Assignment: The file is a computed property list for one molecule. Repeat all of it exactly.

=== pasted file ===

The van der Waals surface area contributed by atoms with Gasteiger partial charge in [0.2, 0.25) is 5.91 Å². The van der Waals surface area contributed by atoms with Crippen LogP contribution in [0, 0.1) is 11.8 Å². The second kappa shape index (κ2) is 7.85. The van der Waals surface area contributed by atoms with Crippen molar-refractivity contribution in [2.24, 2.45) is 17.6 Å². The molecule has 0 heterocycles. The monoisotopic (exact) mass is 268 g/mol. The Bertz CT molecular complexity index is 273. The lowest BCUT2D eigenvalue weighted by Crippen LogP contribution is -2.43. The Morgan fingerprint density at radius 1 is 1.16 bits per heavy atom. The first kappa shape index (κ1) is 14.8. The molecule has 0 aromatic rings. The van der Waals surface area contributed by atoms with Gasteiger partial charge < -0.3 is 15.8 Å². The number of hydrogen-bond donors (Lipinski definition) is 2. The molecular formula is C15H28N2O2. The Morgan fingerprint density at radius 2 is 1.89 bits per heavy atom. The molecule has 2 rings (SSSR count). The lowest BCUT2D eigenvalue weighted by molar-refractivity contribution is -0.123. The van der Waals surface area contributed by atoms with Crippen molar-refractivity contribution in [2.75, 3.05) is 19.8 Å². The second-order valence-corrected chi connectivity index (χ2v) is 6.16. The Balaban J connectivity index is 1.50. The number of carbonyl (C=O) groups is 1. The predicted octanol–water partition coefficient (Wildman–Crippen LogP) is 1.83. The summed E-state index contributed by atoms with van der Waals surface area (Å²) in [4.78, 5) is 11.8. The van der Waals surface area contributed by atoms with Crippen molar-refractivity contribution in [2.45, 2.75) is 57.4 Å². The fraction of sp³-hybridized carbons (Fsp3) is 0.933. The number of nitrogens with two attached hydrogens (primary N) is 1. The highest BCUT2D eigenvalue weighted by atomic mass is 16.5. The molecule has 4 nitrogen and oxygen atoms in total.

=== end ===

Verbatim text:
The van der Waals surface area contributed by atoms with Gasteiger partial charge in [0.2, 0.25) is 5.91 Å². The van der Waals surface area contributed by atoms with Crippen LogP contribution in [0, 0.1) is 11.8 Å². The second kappa shape index (κ2) is 7.85. The van der Waals surface area contributed by atoms with Crippen molar-refractivity contribution in [2.24, 2.45) is 17.6 Å². The molecule has 0 heterocycles. The monoisotopic (exact) mass is 268 g/mol. The Bertz CT molecular complexity index is 273. The lowest BCUT2D eigenvalue weighted by Crippen LogP contribution is -2.43. The Morgan fingerprint density at radius 1 is 1.16 bits per heavy atom. The first kappa shape index (κ1) is 14.8. The molecule has 0 aromatic rings. The van der Waals surface area contributed by atoms with Gasteiger partial charge < -0.3 is 15.8 Å². The number of hydrogen-bond donors (Lipinski definition) is 2. The molecular formula is C15H28N2O2. The Morgan fingerprint density at radius 2 is 1.89 bits per heavy atom. The molecule has 2 rings (SSSR count). The lowest BCUT2D eigenvalue weighted by molar-refractivity contribution is -0.123. The van der Waals surface area contributed by atoms with Crippen molar-refractivity contribution in [2.75, 3.05) is 19.8 Å². The second-order valence-corrected chi connectivity index (χ2v) is 6.16. The Balaban J connectivity index is 1.50. The number of carbonyl (C=O) groups is 1. The predicted octanol–water partition coefficient (Wildman–Crippen LogP) is 1.83. The summed E-state index contributed by atoms with van der Waals surface area (Å²) in [4.78, 5) is 11.8. The van der Waals surface area contributed by atoms with Crippen molar-refractivity contribution in [2.45, 2.75) is 57.4 Å². The fraction of sp³-hybridized carbons (Fsp3) is 0.933. The number of nitrogens with two attached hydrogens (primary N) is 1. The highest BCUT2D eigenvalue weighted by atomic mass is 16.5. The molecule has 4 nitrogen and oxygen atoms in total.